Getting your legs off the ground is one of the first milestones you’re praised for. It’s the act that separates us from all other creatures on the planet because it’s so energy efficient. Less energy burned means you have oomph for other things. And if there’s one thing that unites all humans – be they left wing, right wing, no wing – it’s the terrifying nightmare of being chased by something and only being able to walk away in slow motion. Okay, so that may only be in dream land, but we’re born to move. We’re terrified if we can’t do it, for good reason. The pace at which you take yourself from A to B can have a massive impact on your longevity. This is what you need to know.
Tortoise and the hare
Slow and steady wins the race. That may be true in children’s books, but it holds no water in the real world. A paper in the British Journal of Sports Medicine looked at the walking speeds of 50, 000 people. They found those who had the fastest pace also have the lowest risks of cardiovascular disease and all-cause mortality. That means if you get to your destination faster, you are at a lower risk of dying from pretty much everything.
Those are serious odds worth considering. The protective effects of faster walking got higher; the older people got. If you maintain the muscle power to get moving at a higher-than-average pace, then you’re doing something right and your body will applaud you for your efforts of staying strong. The golden pace? That’s roughly 5-7 kilometers per hour. Plug that into your fitness tracker and try to hit it, even when you’re just cruising around the office or your house.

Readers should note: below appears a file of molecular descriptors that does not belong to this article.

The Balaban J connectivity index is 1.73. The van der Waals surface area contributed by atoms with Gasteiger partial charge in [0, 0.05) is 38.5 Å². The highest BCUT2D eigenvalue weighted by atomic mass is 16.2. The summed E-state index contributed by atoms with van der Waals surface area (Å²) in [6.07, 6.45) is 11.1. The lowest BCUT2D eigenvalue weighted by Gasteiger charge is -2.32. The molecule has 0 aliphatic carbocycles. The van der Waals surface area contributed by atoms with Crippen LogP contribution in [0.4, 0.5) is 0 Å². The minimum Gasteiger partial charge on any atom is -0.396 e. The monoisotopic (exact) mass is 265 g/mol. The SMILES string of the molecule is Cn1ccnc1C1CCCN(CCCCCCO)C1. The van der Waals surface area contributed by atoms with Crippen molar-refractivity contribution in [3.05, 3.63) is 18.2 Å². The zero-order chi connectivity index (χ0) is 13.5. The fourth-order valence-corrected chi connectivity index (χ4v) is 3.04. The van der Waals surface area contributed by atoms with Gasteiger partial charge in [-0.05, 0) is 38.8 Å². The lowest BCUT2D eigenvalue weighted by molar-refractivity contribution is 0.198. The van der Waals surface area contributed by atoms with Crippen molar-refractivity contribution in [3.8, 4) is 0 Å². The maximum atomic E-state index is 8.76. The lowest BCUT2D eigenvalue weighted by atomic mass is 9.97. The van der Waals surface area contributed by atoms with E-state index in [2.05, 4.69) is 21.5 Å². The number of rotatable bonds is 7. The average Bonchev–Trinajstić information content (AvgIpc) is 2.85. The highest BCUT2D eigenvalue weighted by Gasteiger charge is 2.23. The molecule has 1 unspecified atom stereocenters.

Walking is great but it’s even better when you’re doing it outside in a natural environment. That said, it can be a little boring if you’re alone, so what about doing it with a partner? Well, if you walk with someone, you better make sure they’re not slowing you down. A paper in the journal Gait & Posture found people who walk with someone else could have some of the health benefits neutralized if that person was much slower than they were at walking. If you walk with your wife or husband, it’s better to push the pace and get through your training session a little faster. You tend to walk slower as you get older, despite having less time lefts on their life roster. If you start to rush your day, you’ll both be better for it. Think of it as marriage counseling for longevity
If you need an incentive to get moving faster, then consider this study in the International Journal of Obesity. They found people who walked slower were four times more likely to die from COVID. Okay, so obviously obese and older people are at a higher risk but using walking speed as a metric can make it obvious if your body is not up to speed. Get moving, even if it’s from your car to the store. It will yield serious long-term benefits that will help you in the long run.